After chewing on the greasy Big Mac I walked along
George Streetonly to hear a pin drop. Well actually it was my ball that had fallen from my uneven barbell. This was the eighth time it had come out but this was a little more worrying in that I had two hours to purchase a new one before the hole would heal. Precisely two hours later it I realised just how quickly wounds could heal. I popped into the tattoo parlour on Bondi (The one I had seen on Australia Uncovered on Sky One four months previously) and purchased a new yellow ball. The hole had closed. There was no hole no more. The kind piercing man checked and confirmed it was nearly gone. Not another session with Jaws surely? After a clamping it in place he managed to force the blunt screw through my tongue after fifteen minutes of poking. The blood came but at least I would not need my mouth punctured brutally again.

Seven o'clock. After a quick and enjoyable pizza (made more so by the Romanian looking waitress) I headed down to Bondi to check out a flat. The door was answered by this tanned Irish sounding girl. 'Take a look around'. After exchanging the common pleasantries and flat questions she added 'take a seat, fancy a glass of wine?'. The brand new box of wine was finished in four hours. Her friends had not worked and she was desperate to go out in Bondi as apparently Wednesday is the night to go out. Ok. She's drunk. Ok she is drinking wine from a bottle in front of the bouncers. “Is that water?” he asked. I said no, she said yes. I don't think we could collaborate in a murder trial somehow. “You have to be a hundred meters from this club to drink” he added. “Ok how many I am I at the moment?” she slurred. “Two”. Amazing he let us in.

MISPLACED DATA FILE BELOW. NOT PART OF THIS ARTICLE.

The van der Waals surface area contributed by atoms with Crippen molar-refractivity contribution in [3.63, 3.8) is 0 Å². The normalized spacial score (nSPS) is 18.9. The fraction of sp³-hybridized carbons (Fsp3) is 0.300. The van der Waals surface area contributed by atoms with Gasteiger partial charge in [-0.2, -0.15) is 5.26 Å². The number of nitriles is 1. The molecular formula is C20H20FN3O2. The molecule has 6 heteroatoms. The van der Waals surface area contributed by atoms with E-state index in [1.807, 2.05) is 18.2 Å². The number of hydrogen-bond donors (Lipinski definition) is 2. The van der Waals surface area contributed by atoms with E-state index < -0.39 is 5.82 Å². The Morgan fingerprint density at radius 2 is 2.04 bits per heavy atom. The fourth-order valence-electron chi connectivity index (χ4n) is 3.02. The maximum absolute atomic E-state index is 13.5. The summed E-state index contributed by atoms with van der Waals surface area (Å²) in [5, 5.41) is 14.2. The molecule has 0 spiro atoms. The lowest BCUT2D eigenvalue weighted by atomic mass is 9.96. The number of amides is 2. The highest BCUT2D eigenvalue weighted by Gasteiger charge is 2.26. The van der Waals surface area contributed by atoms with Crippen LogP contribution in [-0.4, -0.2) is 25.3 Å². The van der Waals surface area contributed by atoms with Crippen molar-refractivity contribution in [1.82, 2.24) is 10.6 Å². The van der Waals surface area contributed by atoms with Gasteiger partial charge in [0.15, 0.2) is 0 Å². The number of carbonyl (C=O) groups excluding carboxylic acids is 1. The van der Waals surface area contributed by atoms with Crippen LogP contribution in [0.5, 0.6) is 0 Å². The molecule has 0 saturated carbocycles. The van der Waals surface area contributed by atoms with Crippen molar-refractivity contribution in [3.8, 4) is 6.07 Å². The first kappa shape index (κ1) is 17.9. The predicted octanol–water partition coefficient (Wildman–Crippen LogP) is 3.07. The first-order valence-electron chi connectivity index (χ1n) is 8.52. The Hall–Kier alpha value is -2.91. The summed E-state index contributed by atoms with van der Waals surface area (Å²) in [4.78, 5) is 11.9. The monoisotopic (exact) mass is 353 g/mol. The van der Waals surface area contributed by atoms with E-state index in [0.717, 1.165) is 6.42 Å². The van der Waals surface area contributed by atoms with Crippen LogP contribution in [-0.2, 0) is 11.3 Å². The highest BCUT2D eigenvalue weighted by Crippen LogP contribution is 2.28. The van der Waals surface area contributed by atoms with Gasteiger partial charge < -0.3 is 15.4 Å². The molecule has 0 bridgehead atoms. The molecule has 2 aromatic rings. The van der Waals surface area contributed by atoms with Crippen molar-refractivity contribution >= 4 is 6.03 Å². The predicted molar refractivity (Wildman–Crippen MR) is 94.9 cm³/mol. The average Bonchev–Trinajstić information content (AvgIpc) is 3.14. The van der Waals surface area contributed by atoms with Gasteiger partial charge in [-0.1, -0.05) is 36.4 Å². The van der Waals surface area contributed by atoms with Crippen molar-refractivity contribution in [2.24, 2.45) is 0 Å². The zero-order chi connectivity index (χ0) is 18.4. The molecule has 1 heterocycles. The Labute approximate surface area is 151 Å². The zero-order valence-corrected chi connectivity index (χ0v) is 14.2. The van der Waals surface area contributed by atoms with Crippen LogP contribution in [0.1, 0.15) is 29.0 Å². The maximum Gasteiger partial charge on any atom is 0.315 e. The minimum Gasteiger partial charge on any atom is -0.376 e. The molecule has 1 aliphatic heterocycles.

I looked as apologetically English as possible, it seemed to do the trick. Ok she's really drunk. Take a queue with thirty people waiting patiently to go upstairs to the main club. No, not our friend the Irish girl. Don't sneak around pretending to be coming back from the toilet. No just barge your way through the parting stunned observers. I did'nt follow. She was really really drunk. “Mate, are you with her? You better take her home”. I found out that apart from crashing into innocent bystanders she was walking up to blokes and drinking their drinks. After managing to convince her to leave and pushing her in a straight line towards the direction of home she turned around and headed for the Bondi Beach Hotel. This place was open till four. It was twelve. Quite how she got in past the bemused bouncers is a miracle. After two hours of mental burden that was enough. Seven o'clock was meant to be home time, I was only meant to be looking at a flat for paddy's sake.
A ferry trip to Manly

I broke up my day by taking the ferry across to Manly. After purchasing a more expensive 'Green' weekly travel ticket I thought I would use it for the included boat ride. This runs every half an hour and is a pleasant way to commute into the city. I managed to get on the ferry first and found myself a nice quiet spot on the outer upper deck. Perfect. Ten minutes of peace, ten minutes of just observing the wonders of Sydney Harbour. “You must be Australian, do you know where this is?” a voice appeared from an overweight lady of around sixty years. She was a Yank. No just why she thought I was an Aussie was beyond me, I had no surfboard and I wasn't dark haired. It was just a wild assumption I guess. If I wasn't Asian I must be a local.